Michelle removed the straw from her glass and gulped down the remainder of its ice-cold water. The coolness refreshed her. She pulled out her phone and checked her calendar. What was Logan doing today? Was he okay? They hadn’t spoken since he left the photo shoot. She had his number from his business card. Maybe she should text him?
After sending up a prayer, she tapped the digital keyboard. She’d let him know she was thinking about him as a friend. Nothing flirty. Just a platonic message, reaching out to show she cared.
As Logan found a parking space near his mom’s private practice, a familiar,
lighthearted jingle let him know he had a text message. He reached for his phone. He only had a minute to spare before his appointment with his mother.
Oh, it was from Michelle. She asked how he was doing after the photo shoot. Very sweet and business-like. She said she would send a link to her online gallery of his headshots by tomorrow and that he would receive a CD containing the headshots in the mail by next week unless he wanted to meet her in person to pick it up.
Hmm, she left it open for them to meet in person. He wanted to see her again, but he didn’t want to embarrass himself by stuttering in her presence. He’d probably have to explain his disability the next time he saw her. But at the same time, he wanted to see her.
Picking up the CD of his headshots would be the perfect excuse to gaze into her honey-brown eyes.
Mom was expecting him. Michelle’s text would have to wait. He hustled inside where both a blast of cold air and the receptionist greeted him.
“Hey, Sara. I’m here to see my mom.”
The petite receptionist with fire-red hair and shamrock-green eyes looked up. “Hey, Logan. Go back to her office. She’s waiting for you.”
He gulped. His mom valued promptness. “Thanks.”
Sara nodded before returning her attention to the paperwork on her desk. He sauntered down the short hallway and turned the corner to face his mother’s closed office door. He paused before knocking.
“Who is it?” His mother’s voice was melodious and pitch-perfect. She was the reason Logan was able to manage his stuttering.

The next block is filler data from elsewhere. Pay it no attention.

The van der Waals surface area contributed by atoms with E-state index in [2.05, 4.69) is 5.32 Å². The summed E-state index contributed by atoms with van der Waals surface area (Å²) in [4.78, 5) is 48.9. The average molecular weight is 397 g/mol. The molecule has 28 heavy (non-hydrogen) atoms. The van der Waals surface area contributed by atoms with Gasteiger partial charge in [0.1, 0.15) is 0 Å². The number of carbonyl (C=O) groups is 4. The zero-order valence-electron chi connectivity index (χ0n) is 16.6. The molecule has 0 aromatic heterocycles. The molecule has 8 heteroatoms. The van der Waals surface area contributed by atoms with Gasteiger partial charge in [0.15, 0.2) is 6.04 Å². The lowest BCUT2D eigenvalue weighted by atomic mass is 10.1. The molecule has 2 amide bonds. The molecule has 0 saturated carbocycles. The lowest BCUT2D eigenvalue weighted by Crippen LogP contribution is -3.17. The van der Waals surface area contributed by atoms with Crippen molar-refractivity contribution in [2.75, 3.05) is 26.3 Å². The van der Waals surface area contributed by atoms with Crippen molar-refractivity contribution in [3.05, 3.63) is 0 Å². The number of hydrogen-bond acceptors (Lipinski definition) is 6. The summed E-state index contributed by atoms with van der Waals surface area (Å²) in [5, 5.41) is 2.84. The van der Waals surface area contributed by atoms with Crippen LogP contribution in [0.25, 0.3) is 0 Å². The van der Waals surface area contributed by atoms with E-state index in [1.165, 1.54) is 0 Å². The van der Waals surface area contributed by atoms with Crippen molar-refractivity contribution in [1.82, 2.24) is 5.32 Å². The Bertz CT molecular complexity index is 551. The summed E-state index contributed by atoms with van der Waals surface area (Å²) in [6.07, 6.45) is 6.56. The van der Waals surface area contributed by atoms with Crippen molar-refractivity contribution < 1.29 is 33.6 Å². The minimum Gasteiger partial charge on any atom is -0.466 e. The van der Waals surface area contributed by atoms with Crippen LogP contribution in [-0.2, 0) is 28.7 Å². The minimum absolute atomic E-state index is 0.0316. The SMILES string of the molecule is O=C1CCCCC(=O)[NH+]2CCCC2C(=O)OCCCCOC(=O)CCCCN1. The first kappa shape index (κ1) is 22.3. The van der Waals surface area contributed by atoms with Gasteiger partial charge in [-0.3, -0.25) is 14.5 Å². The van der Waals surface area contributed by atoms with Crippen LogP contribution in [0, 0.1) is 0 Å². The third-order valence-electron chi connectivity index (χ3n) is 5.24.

He broke free of his inner thoughts and opened the door. “H-h-hey.” He paused.
Mom came around her desk and engulfed him in a hug. “Hey, honey.”
Logan hugged her back. She pulled away. Logan shut her door then sank into the couch.
“We have an hour to work together. I take it your stuttering is resurfacing?”
Logan nodded. “When did this happen, and what were you doing when it happened?”
Thoughts of Michelle filled his mind and heat rose to his face. “It happened at a ph-ph-ph-photoshoot on Monday.”
Mom nodded. “Let’s do our fluency-shaping exercises.”
He placed his right hand over his voice box and recited his vowels.
He practiced the easy onset technique Mom taught him as she monitored his airflow and speech. He spent the hour with her, following her instructions as she guided him through their tried-and-true exercises. After their time was up, his confidence returned. Next time he met Michelle, he
wouldn’t stutter. “Thanks, Mom.”
“You’re welcome, honey. Now tell me about her.”
Logan raised his eyebrows. “Who?”
Mom tilted her head. “The girl that made you stutter.”
“I didn’t say it was a girl.”
“You didn’t have to. I know.”
He laughed. Whenever he had a crush on a girl and tried to talk to her, he would stutter. He thought he’d outgrown that flaw until he met Michelle.
Mom glanced at the clock. “You can tell me about her later. My next client should be here in a few minutes.”
He stood. “Thanks for helping.”
“Anytime, darling. I’m always here for you.”
Not until he settled into the driver seat of his car did he realize that he never replied to Michelle’s text. He retrieved his phone and typed a response. “Let’s meet tomorrow. At our place.”
Now, if he could just keep from stuttering.